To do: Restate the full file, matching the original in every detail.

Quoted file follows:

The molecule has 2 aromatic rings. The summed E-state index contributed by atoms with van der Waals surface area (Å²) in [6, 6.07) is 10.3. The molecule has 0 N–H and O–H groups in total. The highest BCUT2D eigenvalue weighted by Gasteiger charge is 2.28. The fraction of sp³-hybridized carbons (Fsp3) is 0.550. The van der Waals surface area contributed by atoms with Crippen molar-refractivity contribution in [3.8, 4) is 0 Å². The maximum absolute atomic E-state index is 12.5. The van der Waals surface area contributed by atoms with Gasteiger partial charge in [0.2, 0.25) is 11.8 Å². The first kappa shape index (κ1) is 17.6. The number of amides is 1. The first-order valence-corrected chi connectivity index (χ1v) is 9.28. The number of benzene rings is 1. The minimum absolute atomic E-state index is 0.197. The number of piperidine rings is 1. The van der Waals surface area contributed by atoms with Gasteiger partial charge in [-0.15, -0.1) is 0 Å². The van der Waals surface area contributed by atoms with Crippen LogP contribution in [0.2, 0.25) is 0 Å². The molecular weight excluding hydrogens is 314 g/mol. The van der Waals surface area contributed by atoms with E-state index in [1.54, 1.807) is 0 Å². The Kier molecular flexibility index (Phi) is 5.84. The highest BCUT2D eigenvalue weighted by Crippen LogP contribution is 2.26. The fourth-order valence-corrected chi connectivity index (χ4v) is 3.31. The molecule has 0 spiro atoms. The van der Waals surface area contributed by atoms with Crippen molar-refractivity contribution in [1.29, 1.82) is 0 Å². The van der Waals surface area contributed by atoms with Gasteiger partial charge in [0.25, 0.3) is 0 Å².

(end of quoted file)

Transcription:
The molecule has 2 aromatic rings. The summed E-state index contributed by atoms with van der Waals surface area (Å²) in [6, 6.07) is 10.3. The molecule has 0 N–H and O–H groups in total. The highest BCUT2D eigenvalue weighted by Gasteiger charge is 2.28. The fraction of sp³-hybridized carbons (Fsp3) is 0.550. The van der Waals surface area contributed by atoms with Crippen molar-refractivity contribution in [3.8, 4) is 0 Å². The maximum absolute atomic E-state index is 12.5. The van der Waals surface area contributed by atoms with Gasteiger partial charge in [0.2, 0.25) is 11.8 Å². The first kappa shape index (κ1) is 17.6. The number of amides is 1. The first-order valence-corrected chi connectivity index (χ1v) is 9.28. The number of benzene rings is 1. The minimum absolute atomic E-state index is 0.197. The number of piperidine rings is 1. The van der Waals surface area contributed by atoms with Gasteiger partial charge in [-0.15, -0.1) is 0 Å². The van der Waals surface area contributed by atoms with Crippen LogP contribution in [0.2, 0.25) is 0 Å². The molecular weight excluding hydrogens is 314 g/mol. The van der Waals surface area contributed by atoms with E-state index in [1.54, 1.807) is 0 Å². The Kier molecular flexibility index (Phi) is 5.84. The highest BCUT2D eigenvalue weighted by Crippen LogP contribution is 2.26. The fourth-order valence-corrected chi connectivity index (χ4v) is 3.31. The molecule has 0 spiro atoms. The van der Waals surface area contributed by atoms with Crippen molar-refractivity contribution in [1.29, 1.82) is 0 Å². The van der Waals surface area contributed by atoms with Gasteiger partial charge in [0.25, 0.3) is 0 Å².